Mike Powell
Powell announces at a press conference that he will attempt to break the World Masters record
Personal information
Full nameMichael Anthony Powell[1]
Born (1963-11-10) November 10, 1963 (age 60)[1]
Philadelphia, Pennsylvania, U.S.[1]
Height6 ft 2 in (188 cm)[1]
Weight170 lb (77 kg)[1]
SportTrack and field
EventLong jump
Coached byRandy Huntington
Achievements and titles
Personal bests
Medal record
International athletics competitions
Event 1st 2nd 3rd
Olympic Games 0 2 0
World Championships 2 0 1
Total 2 2 1
Men's athletics
Representing  United States
Olympic Games
Silver medal – second place 1988 Seoul Long jump
Silver medal – second place 1992 Barcelona Long jump
World Championships
Gold medal – first place 1991 Tokyo Long jump
Gold medal – first place 1993 Stuttgart Long jump
Bronze medal – third place 1995 Gothenburg Long jump
Goodwill Games
Gold medal – first place 1994 St. Petersburg Long jump
Silver medal – second place 1990 Seattle Long jump
Updated on August 6, 2012

Michael Anthony Powell (born November 10, 1963) is an American former track and field athlete, and the holder of the long jump world record. He is a two-time world champion and two-time Olympic silver medalist in this event. His world record of 8.95 m (29 ft 4+14 in) has stood since 1991.



Powell was born in Philadelphia. He attended Edgewood High School in West Covina, California, where he finished second in the high jump with a height of 7 ft at the CIF California State Meet in 1981.[2] He went on to attend the University of California, Irvine, and later transferred to the University of California at Los Angeles. He is a member of Alpha Phi Alpha fraternity.

Athletics career

Powell won the long jump silver medal at the 1988 Summer Olympics in Seoul.[1]

At the 1991 World Championships in Athletics (Tokyo), on August 30, 1991, Powell broke Bob Beamon's almost 23-year-old long jump world record by 5 cm (2 in), leaping 8.95 m (29 ft 4+14 in).[3] The world record still stands, making it the longest-standing long jump world record since records have been kept. His feat earned him the James E. Sullivan Award and BBC Overseas Sports Personality of the Year Award in 1991.[citation needed]

He also holds the longest wind-assisted jump at 8.99 m (29 ft 5+34 in) (+4.4 m/s), set at high altitude in 1992 in Sestriere, Italy.[4]

Powell again won the long jump silver medal at 1992 Summer Olympics in Barcelona.[1] In addition to his famous 1991 victory, he won the long jump again at the 1993 World Championships in Athletics,[5] and came third at the 1995 World Championships in Athletics.

Powell competed in the 1992–93 Foot Locker Slam Fest trying to dunk from the free throw line but failed the attempt. Mike Conley did successfully dunk from the free throw line and won the competition.

After coming fifth in the long jump at the 1996 Olympics, Powell retired. He returned in 2001 with a goal of competing in the 2004 Olympics, but did not make the American team.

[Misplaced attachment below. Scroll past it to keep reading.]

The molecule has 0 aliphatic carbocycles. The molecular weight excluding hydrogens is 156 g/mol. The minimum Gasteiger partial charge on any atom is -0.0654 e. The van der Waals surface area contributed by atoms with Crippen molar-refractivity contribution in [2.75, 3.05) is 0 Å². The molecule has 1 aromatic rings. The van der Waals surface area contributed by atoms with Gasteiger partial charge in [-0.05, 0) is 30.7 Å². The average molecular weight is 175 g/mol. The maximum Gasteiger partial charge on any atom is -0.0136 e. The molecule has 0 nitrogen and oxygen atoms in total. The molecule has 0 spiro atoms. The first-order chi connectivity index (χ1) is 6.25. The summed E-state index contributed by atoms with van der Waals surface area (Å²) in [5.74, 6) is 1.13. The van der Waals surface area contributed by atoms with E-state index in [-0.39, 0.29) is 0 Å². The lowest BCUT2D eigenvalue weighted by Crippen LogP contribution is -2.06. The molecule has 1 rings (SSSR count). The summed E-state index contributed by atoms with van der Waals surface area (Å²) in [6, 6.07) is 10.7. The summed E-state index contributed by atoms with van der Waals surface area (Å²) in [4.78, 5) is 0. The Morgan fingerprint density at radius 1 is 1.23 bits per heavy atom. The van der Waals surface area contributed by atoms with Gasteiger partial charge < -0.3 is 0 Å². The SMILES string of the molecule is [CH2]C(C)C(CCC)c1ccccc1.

After retirement

Powell became an analyst for Yahoo! Sports Olympic Track & Field coverage.

He stated in July 2009 that he intended to return to competition with the aim of breaking Tapani Taavitsainen's Masters over-45 world record in the long jump.[6]

Powell now coaches long jump at Azusa Pacific University in Azusa, California.[7]

At the Simplot Games on February 20, 2015, in an official announcement Powell stated that, at the age of 51, he would jump again in competition. On March 7, 2015, Powell entered the Athletics New Zealand Track and Field Championships, with every jump considered an attempt at the World Masters record. However, Powell sustained an injury in warm-up and did not actually compete. He later stated he would jump again in the future, and he has now registered for the WMA in Tampere in July 2022.[8]

In July 2016, his daughter Micha Powell was officially named to Canada's Olympic team.[9]


  1. ^ a b c d e f g Evans, Hilary; Gjerde, Arild; Heijmans, Jeroen; Mallon, Bill; et al. "Mike Powell". Olympics at Sports-Reference.com. Sports Reference LLC. Archived from the original on April 17, 2020. Retrieved June 20, 2015.
  2. ^ "California State Meet Results – 1915 to present". Hank Lawson. Archived from the original on October 6, 2014. Retrieved December 25, 2012.
  3. ^ Mohapatra, Bikash (July 5, 2011). "I believed I could break the record: Mike Powell", [rediff.com]. Retrieved on September 7, 2021.
  4. ^ "Long Jump – men – senior – outdoor". iaaf.org. Archived from the original on June 29, 2016. Retrieved September 12, 2016.
  5. ^ "Mike Powell". usatf.org. USA Track & Field. Archived from the original on December 25, 2019. Retrieved June 20, 2015.
  6. ^ Minshull, Phil (July 7, 2009). "Mike Powell aims to return to competition". IAAF. Archived from the original on July 10, 2009. Retrieved July 23, 2009.
  7. ^ "Mike Powell - Men's Track and Field Coach". Azusa Pacific University Athletics. Retrieved March 28, 2024.
  8. ^ Registration status – WMA Tampere2022 [permanent dead link]
  9. ^ Hossain, Asif (July 11, 2016). "Athletics Canada nominates largest squad to Team Canada for Rio". Canadian Olympic Committee. Archived from the original on March 30, 2019. Retrieved July 11, 2016.
Records Preceded by Bob Beamon Men's Long Jump World Record Holder August 30, 1991 – present Incumbent Achievements Preceded by Larry Myricks Men's Long Jump Best Year Performance 1990–1991 Succeeded by Carl Lewis Preceded by Carl Lewis Men's Long Jump Best Year Performance 1993 Succeeded by Erick Walder Awards Preceded by Mal Meninga BBC Overseas Sports Personality of the Year 1991 Succeeded by Andre Agassi